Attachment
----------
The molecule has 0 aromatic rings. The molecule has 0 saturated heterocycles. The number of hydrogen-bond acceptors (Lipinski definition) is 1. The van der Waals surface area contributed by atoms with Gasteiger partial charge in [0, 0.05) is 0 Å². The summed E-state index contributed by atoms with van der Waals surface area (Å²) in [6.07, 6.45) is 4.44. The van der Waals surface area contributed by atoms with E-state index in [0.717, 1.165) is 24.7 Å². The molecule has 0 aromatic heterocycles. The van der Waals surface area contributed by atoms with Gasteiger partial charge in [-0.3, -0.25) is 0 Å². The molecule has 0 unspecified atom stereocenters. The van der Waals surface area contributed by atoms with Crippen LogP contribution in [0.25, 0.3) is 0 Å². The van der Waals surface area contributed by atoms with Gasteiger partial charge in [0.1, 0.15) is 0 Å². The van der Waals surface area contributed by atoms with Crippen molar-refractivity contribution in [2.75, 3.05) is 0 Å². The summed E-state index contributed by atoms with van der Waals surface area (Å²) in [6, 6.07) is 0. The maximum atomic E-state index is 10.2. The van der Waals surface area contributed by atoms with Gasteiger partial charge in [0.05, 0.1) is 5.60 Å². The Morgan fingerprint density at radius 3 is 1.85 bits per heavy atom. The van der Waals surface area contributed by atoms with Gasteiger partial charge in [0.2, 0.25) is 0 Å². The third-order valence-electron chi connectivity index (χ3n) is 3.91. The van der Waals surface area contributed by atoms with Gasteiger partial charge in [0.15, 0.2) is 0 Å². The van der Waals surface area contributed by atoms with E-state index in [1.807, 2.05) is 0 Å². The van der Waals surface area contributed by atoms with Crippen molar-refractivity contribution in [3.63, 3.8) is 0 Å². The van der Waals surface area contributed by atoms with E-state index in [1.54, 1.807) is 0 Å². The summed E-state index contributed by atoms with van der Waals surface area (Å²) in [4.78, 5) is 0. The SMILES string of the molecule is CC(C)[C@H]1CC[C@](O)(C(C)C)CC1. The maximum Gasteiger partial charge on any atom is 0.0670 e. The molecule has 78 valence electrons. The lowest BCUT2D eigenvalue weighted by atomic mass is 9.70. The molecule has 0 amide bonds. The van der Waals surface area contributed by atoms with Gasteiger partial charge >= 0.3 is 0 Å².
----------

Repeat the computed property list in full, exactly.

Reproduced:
The molecule has 0 aromatic rings. The molecule has 0 saturated heterocycles. The number of hydrogen-bond acceptors (Lipinski definition) is 1. The van der Waals surface area contributed by atoms with Gasteiger partial charge in [0, 0.05) is 0 Å². The summed E-state index contributed by atoms with van der Waals surface area (Å²) in [6.07, 6.45) is 4.44. The van der Waals surface area contributed by atoms with E-state index in [0.717, 1.165) is 24.7 Å². The molecule has 0 aromatic heterocycles. The van der Waals surface area contributed by atoms with Gasteiger partial charge in [-0.3, -0.25) is 0 Å². The molecule has 0 unspecified atom stereocenters. The van der Waals surface area contributed by atoms with Crippen LogP contribution in [0.25, 0.3) is 0 Å². The van der Waals surface area contributed by atoms with Gasteiger partial charge in [0.1, 0.15) is 0 Å². The van der Waals surface area contributed by atoms with Crippen molar-refractivity contribution in [2.75, 3.05) is 0 Å². The summed E-state index contributed by atoms with van der Waals surface area (Å²) in [6, 6.07) is 0. The maximum atomic E-state index is 10.2. The van der Waals surface area contributed by atoms with Gasteiger partial charge in [0.05, 0.1) is 5.60 Å². The Morgan fingerprint density at radius 3 is 1.85 bits per heavy atom. The van der Waals surface area contributed by atoms with Gasteiger partial charge in [0.2, 0.25) is 0 Å². The third-order valence-electron chi connectivity index (χ3n) is 3.91. The van der Waals surface area contributed by atoms with Gasteiger partial charge in [0.15, 0.2) is 0 Å². The van der Waals surface area contributed by atoms with E-state index in [1.807, 2.05) is 0 Å². The van der Waals surface area contributed by atoms with Crippen molar-refractivity contribution in [3.63, 3.8) is 0 Å². The van der Waals surface area contributed by atoms with E-state index in [1.54, 1.807) is 0 Å². The summed E-state index contributed by atoms with van der Waals surface area (Å²) in [4.78, 5) is 0. The SMILES string of the molecule is CC(C)[C@H]1CC[C@](O)(C(C)C)CC1. The maximum Gasteiger partial charge on any atom is 0.0670 e. The molecule has 78 valence electrons. The lowest BCUT2D eigenvalue weighted by atomic mass is 9.70. The molecule has 0 amide bonds. The van der Waals surface area contributed by atoms with Gasteiger partial charge >= 0.3 is 0 Å².